Whole House Water Treatment: Keeping It Simple and Easy



Simple whole house treatment for city water consists of a sediment filter, a carbon filter, and a TAC scale prevention unit. 

One of the best-kept secrets about water treatment equipment is that to be effective it does not have to be complicated, expensive, and large. The truth is that much of the innovative energy of water treatment professionals in recent years has been directed toward greatly improved performance of traditional items like filter cartridges and toward the development of technologies that provide simpler solutions to problems like scale prevention.

Filter cartridges for city water applications, because of improved efficiency, often outperform large tank-style systems. Similarly, recently developed alternatives to conventional water softeners, like TAC units, can greatly improve water quality and prevent scale buildup without complicated control programming, drain connections, salt purchases, or service agreements.

It is easy to be impressed by the size of a large tank-style whole house carbon filter and to assume that because it is big it works better than a filter that is relatively small. Looks can be deceiving. Compact filter cartridges, made from very tightly packed powdered filter carbon, actually follow a different set of rules than large filters.  Concepts like “empty bed contact time” used to design and to size tank style filters filled with granular carbon do not apply to modern filter cartridges.  In many ways a well- engineered 4.5″ X 20″ carbon block filter cartridge can outperform a carbon tank with several cubic feet of granular carbon.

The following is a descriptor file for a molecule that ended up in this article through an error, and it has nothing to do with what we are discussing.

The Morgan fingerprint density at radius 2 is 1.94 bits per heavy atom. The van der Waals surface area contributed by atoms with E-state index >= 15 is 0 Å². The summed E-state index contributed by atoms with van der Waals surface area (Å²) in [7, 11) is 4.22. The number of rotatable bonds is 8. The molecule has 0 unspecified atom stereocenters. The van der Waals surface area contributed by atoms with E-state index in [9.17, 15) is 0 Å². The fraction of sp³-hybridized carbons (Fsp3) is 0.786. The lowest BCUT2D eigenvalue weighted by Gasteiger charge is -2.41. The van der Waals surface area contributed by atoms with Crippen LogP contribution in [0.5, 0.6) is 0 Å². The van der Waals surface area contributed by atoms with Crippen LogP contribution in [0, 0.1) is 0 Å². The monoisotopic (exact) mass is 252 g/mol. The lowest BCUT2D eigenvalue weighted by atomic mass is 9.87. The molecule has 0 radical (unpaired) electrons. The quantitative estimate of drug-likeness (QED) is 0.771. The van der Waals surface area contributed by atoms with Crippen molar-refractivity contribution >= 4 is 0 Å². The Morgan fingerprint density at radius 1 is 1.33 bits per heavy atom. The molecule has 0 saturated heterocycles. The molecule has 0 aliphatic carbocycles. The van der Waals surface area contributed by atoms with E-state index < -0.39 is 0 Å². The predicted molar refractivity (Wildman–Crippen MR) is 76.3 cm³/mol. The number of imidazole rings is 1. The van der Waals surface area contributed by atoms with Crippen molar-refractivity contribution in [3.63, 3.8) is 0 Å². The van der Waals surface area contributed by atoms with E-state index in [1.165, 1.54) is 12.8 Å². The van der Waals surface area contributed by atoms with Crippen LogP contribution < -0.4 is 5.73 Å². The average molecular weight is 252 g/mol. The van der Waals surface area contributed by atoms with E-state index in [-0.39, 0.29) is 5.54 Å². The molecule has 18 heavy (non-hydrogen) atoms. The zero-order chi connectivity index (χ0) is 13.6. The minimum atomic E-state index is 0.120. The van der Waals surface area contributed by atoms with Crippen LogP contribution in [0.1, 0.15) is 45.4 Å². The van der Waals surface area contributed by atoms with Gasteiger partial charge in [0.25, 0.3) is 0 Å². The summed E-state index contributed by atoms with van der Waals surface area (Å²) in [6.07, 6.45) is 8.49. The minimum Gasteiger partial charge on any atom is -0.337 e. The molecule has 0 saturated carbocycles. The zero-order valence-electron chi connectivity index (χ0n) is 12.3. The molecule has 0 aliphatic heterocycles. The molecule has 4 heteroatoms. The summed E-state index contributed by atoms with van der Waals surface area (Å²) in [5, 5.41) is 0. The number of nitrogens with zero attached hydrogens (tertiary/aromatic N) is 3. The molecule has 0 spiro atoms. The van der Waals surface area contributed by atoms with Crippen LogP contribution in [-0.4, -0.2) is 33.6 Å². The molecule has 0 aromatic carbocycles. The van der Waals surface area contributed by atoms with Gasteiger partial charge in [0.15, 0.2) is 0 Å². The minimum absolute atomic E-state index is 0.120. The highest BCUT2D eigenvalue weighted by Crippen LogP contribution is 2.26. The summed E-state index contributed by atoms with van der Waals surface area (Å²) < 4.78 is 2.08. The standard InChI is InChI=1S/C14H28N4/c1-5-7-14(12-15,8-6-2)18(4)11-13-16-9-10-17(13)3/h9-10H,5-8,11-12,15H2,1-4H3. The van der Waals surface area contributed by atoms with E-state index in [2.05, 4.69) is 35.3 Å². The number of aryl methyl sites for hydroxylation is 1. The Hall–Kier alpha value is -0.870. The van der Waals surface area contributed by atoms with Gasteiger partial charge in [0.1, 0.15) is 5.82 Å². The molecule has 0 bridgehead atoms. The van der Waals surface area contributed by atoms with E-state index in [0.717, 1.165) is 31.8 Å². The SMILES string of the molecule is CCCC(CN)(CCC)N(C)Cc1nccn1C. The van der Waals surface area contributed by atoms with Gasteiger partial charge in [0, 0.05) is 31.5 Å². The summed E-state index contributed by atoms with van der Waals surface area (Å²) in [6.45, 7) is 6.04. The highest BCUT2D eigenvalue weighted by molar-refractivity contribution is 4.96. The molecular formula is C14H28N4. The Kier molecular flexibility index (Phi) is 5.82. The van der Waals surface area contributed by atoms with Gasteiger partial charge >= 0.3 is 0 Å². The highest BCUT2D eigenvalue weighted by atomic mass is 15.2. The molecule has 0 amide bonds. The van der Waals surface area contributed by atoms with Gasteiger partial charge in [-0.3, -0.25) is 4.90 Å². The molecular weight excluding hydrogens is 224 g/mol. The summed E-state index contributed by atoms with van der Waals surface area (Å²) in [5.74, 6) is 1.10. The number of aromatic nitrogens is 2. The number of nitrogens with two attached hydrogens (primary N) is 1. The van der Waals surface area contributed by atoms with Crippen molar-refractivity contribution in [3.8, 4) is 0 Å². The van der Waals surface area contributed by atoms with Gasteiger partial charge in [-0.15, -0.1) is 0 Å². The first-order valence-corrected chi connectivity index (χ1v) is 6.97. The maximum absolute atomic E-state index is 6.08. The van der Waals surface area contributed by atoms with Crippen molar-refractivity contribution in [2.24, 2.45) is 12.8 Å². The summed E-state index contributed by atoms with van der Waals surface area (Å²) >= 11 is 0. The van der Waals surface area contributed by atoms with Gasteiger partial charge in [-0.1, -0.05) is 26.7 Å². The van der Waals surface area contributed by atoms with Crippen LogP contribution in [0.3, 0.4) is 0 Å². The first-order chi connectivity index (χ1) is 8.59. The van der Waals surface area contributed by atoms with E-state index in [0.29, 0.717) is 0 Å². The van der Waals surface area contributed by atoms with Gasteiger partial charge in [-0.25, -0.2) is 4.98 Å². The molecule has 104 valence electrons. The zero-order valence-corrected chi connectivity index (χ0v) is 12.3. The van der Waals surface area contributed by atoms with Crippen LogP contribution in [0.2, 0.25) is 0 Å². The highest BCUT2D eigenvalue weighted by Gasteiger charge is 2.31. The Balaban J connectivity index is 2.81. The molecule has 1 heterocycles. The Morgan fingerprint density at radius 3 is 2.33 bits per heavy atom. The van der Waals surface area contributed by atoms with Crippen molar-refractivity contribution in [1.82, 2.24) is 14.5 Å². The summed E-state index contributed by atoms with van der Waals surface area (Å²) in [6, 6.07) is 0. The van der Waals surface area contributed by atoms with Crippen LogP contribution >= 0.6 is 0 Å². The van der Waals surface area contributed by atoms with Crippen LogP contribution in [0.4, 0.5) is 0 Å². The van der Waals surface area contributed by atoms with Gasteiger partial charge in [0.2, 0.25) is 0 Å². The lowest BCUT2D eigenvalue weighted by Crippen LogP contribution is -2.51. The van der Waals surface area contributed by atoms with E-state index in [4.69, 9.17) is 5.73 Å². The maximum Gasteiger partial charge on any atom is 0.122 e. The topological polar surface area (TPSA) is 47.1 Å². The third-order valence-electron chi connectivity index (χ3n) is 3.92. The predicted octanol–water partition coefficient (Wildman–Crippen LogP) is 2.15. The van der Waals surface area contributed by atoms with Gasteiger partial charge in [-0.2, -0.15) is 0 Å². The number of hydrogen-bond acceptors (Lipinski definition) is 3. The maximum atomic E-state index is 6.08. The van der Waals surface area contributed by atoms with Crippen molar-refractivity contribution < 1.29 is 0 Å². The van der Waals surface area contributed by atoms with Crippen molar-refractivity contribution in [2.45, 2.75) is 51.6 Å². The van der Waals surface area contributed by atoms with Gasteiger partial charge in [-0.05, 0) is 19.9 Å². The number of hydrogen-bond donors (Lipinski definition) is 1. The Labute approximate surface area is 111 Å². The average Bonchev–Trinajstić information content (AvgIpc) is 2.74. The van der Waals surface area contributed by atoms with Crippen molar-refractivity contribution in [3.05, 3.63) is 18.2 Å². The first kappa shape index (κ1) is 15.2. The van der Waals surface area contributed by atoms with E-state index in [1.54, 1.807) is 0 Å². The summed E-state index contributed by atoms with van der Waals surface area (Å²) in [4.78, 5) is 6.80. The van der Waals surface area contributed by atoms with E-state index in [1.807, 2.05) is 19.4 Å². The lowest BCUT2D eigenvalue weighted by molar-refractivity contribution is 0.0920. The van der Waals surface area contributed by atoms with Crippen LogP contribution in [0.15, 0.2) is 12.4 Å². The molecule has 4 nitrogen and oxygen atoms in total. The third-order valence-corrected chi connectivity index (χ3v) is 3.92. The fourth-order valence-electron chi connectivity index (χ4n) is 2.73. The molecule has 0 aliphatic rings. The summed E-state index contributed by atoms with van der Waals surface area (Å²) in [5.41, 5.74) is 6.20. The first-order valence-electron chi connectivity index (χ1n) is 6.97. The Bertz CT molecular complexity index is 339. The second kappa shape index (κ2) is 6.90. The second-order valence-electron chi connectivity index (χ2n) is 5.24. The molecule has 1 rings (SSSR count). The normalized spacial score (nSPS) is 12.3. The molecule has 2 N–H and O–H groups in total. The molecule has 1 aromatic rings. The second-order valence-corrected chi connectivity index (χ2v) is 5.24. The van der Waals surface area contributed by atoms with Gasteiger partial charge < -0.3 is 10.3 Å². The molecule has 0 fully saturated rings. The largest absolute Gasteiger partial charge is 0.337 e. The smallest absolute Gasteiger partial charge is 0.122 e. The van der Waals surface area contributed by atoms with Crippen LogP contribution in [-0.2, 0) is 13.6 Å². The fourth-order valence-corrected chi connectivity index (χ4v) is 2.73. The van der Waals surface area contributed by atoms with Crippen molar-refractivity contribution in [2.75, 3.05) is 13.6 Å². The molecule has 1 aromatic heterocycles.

Here are some advantages of cartridge-style whole house filters as compared with large tank-style backwashing units:

Easy to install. No drain or electrical connection needed. Thus, fewer plumbing connections, no wiring, and greater flexibility in choosing a place to install.

Low purchase price. Typically, a cartridge filter array costs less than 1/2 as much as a tank-style equivalent.

Easy to service. With cartridge units there is little that can go wrong, so an easy cartridge change and an occasional o ring replacement are all that’s needed. Changing a cartridge is a much easier “do it yourself” job than rebedding a tank-style filter.

Versatile. There are many cartridges to choose from.  When you put in a new cartridge, you have a new water filter. If your city changes its disinfectant from chlorine to chloramine, you just change your filter cartridge. If you have a standard-sized filter housing, which is what we recommend, you have literally dozens of cartridges to choose from.

Perhaps the greatest mark of versatility is the ability to easily increase filter capacity by installing two or more carbon filters in parallel, so that each cartridge gets a fraction of the service water.  If your cartridge supports a service flow of six gallons per minute, installing a second in parallel gives you twelve per minute.  The extra carbon unit(s) can be added at the time of the initial installation, or later, to accommodate an increase in family size or other expanded need for filtered water.




Two carbon cartridges in parallel double the capacity and greatly reduce pressure drop. The multi-cartridge system provides higher flow rates for larger homes.

For scale prevention, passive TAC systems are becoming a popular substitute for conventional water softeners.  TAC units require no drain connection and no electricity. The only upkeep is an easy media change, recommended for every three years.

The products featured on this page do not require electricity, drain connections, chemicals, or even water for regeneration. There are no electronic controls to program, no manuals to study, no salt to buy, no brine tanks to clean. Annual filter service is so easy most homeowners can do it themselves. Even the media change in the TAC tank (recommended every 3 years) does not require special equipment or great technical know-how.

More information about cartridge-style whole house units and salt-free scale treatment: